Lake Winnipeg is a large shallow 24,514-square-kilometre lake in North America, in the province of Manitoba, Canada. Its southern end is about 55 kilometres north of the city of Winnipeg. Lake Winnipeg is Canada's sixth-largest freshwater lake and the third-largest freshwater lake contained within Canada, but it is shallow excluding a narrow 36 m deep channel between the northern and southern basins, it is the eleventh-largest freshwater lake on Earth. The lake's east side has pristine boreal forests and rivers that were inscribed as a UNESCO World Heritage Site; the lake is 416 km from north to south, with remote sandy beaches, large limestone cliffs, many bat caves in some areas. Manitoba Hydro uses the lake as one of the largest reservoirs in the world. There are many islands, most of them undeveloped; the Sagkeeng First Nation holds a reserve on Turtle Island, in the southern part of the lake. The Anishinaabe people have been in this area for hundreds of years. Lake Winnipeg has the largest watershed of any lake in Canada, receiving water from four U.
S. states and four Canadian provinces. The lake's watershed measures about 982,900 square kilometres, its drainage is about 40 times larger than its surface, a ratio bigger than any other large lake in the world. Lake Winnipeg drains northward into the Nelson River at an average annual rate of 2,066 cubic metres per second, forms part of the Hudson Bay watershed, one of the largest drainage basins in the world; this watershed area was known as Rupert's Land when the Hudson's Bay Company was chartered in 1670. The Saskatchewan River flows in from the west through Cedar Lake, the Red River flows in from the south, the Winnipeg River enters from the southeast; the Dauphin River enters from draining Lake Manitoba and Lake Winnipegosis. The Bloodvein River, Berens River, Poplar River and the Manigotagan River flow in from the eastern side of the lake, within the Canadian Shield. Other tributaries of Lake Winnipeg include. Lake Winnipeg and Lake Manitoba are remnants of prehistoric Glacial Lake Agassiz, although there is evidence of a desiccated south basin of Lake Winnipeg 4,000 years ago.
The area between the lakes is called the Interlake Region, the whole region is called the Manitoba Lowlands. The varying habitats found within the lake support a large number of fish species, more than any other lake in Canada west of the Great Lakes. Sixty of seventy-nine native species found in Manitoba are present in the lake. Families represented include lampreys, mooneyes, suckers, pikes and whitefish, codfishes, sculpins, sunfishes and drums. Two fish species present in the lake are considered to be at risk, the shortjaw cisco and the bigmouth buffalo. Rainbow trout and brown trout are stocked in Manitoba waters by provincial fisheries as part of a put and take program to support angling opportunities. Neither species is able to sustain itself independently in Manitoba. Smallmouth bass was first recorded from the lake in 2002, indicating populations introduced elsewhere in the watershed are now present in the lake. White bass were first recorded from the lake in 1963, ten years after being introduced into Lake Ashtabula in North Dakota.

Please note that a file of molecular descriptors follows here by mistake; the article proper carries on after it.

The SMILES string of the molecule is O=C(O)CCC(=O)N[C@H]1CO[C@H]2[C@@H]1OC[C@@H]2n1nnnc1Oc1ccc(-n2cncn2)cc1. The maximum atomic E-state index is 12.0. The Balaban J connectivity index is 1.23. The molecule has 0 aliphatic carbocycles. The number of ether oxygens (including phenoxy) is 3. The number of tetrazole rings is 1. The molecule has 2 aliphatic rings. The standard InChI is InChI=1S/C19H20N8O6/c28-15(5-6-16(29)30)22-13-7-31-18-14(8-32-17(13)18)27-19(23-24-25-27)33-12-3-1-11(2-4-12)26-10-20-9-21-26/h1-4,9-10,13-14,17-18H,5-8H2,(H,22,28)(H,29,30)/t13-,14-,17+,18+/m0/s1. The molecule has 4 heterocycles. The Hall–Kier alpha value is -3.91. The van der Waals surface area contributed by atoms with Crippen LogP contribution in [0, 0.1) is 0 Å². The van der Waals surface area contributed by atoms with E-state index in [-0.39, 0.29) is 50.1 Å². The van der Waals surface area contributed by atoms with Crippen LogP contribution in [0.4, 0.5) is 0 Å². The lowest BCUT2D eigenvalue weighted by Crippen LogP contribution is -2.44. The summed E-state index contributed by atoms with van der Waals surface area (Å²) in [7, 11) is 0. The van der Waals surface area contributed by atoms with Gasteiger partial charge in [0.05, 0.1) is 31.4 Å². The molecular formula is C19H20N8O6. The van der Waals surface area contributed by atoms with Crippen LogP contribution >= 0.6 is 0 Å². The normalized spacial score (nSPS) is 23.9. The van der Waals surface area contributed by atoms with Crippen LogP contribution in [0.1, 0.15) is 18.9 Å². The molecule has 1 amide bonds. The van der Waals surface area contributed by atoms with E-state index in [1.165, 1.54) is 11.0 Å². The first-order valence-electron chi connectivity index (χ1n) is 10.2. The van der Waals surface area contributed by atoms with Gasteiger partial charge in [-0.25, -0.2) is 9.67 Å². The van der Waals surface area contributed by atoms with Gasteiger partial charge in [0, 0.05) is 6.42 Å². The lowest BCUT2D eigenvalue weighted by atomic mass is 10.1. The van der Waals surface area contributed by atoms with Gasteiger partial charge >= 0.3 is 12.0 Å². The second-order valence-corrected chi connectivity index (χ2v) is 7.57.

Common carp were introduced to the lake through the Red River of the North and are established. Lake Winnipeg provides feeding and nesting sites for a wide variety of birds associated with water during the summer months. Isolated, uninhabited islands provide nesting sites for colonial nesting birds including pelicans and terns. Large marshes and shallows allow these birds to feed themselves and their young. Pipestone Rocks are considered a globally significant site for American white pelicans. In 1998, an estimated 3.7% of the world's population of this bird at the time were counted nesting on the rocky outcrops. The same site is significant within North America for the numbers of colonial waterbirds using the area Common terns. Other globally significant nesting areas are found at Gull Island and Sandhill Island, Little George Island and Louis Island. Birds nesting at these sites include Common and Caspian terns, Herring gull, Ring-billed gull, Double-crested cormorant and Greater scaup. Lake Winnipeg has two sites considered globally important in the fall migration.
Large populations of waterf
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Jhungian Mahansingh is a village in Phillaur tehsil of Jalandhar District of Punjab State, India. It is located 12 km from Nagar, 7 km from postal head office Phillaur, 52 km from Jalandhar and 131 km from state capital Chandigarh; the village is administrated by a sarpanch, an elected representative of village as per Panchayati raj. The village has schedule caste constitutes 67.16% of total population of the village and it doesn't have any Schedule Tribe population. Phillaur Junction is the nearest train station, Bhatian Railway Station is 16 km away from the village; the nearest domestic airport is located 40 km away in Ludhiana and the nearest international airport is located in Chandigarh a second nearest international airport is 147 km away in Amritsar